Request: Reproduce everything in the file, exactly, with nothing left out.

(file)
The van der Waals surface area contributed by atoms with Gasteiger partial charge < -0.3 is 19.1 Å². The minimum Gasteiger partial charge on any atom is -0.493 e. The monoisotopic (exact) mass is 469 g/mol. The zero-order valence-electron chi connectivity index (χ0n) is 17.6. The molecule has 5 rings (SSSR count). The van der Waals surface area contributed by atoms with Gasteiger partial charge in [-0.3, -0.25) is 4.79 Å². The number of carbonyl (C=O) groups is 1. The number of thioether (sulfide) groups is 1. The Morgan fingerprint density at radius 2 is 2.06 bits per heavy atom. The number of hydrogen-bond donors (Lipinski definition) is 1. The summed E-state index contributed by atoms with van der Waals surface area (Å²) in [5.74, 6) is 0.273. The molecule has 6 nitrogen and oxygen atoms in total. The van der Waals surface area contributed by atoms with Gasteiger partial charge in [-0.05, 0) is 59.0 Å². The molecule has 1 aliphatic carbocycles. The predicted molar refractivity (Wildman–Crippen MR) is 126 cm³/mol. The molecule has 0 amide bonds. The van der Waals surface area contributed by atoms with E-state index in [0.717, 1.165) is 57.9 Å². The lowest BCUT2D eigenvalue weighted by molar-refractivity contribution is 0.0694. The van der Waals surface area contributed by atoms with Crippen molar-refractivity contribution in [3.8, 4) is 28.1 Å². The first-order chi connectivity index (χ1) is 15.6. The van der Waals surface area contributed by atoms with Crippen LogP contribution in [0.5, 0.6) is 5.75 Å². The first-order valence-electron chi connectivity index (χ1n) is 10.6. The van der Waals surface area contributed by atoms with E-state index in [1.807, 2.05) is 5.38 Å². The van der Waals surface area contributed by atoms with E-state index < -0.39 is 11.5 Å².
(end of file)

The van der Waals surface area contributed by atoms with Gasteiger partial charge < -0.3 is 19.1 Å². The minimum Gasteiger partial charge on any atom is -0.493 e. The monoisotopic (exact) mass is 469 g/mol. The zero-order valence-electron chi connectivity index (χ0n) is 17.6. The molecule has 5 rings (SSSR count). The van der Waals surface area contributed by atoms with Gasteiger partial charge in [-0.3, -0.25) is 4.79 Å². The number of carbonyl (C=O) groups is 1. The number of thioether (sulfide) groups is 1. The Morgan fingerprint density at radius 2 is 2.06 bits per heavy atom. The number of hydrogen-bond donors (Lipinski definition) is 1. The summed E-state index contributed by atoms with van der Waals surface area (Å²) in [5.74, 6) is 0.273. The molecule has 6 nitrogen and oxygen atoms in total. The van der Waals surface area contributed by atoms with Gasteiger partial charge in [-0.05, 0) is 59.0 Å². The molecule has 1 aliphatic carbocycles. The predicted molar refractivity (Wildman–Crippen MR) is 126 cm³/mol. The molecule has 0 amide bonds. The van der Waals surface area contributed by atoms with E-state index in [0.717, 1.165) is 57.9 Å². The lowest BCUT2D eigenvalue weighted by molar-refractivity contribution is 0.0694. The van der Waals surface area contributed by atoms with Crippen molar-refractivity contribution in [3.8, 4) is 28.1 Å². The first-order chi connectivity index (χ1) is 15.6. The van der Waals surface area contributed by atoms with Crippen LogP contribution in [0.5, 0.6) is 5.75 Å². The first-order valence-electron chi connectivity index (χ1n) is 10.6. The van der Waals surface area contributed by atoms with E-state index in [1.807, 2.05) is 5.38 Å². The van der Waals surface area contributed by atoms with E-state index < -0.39 is 11.5 Å².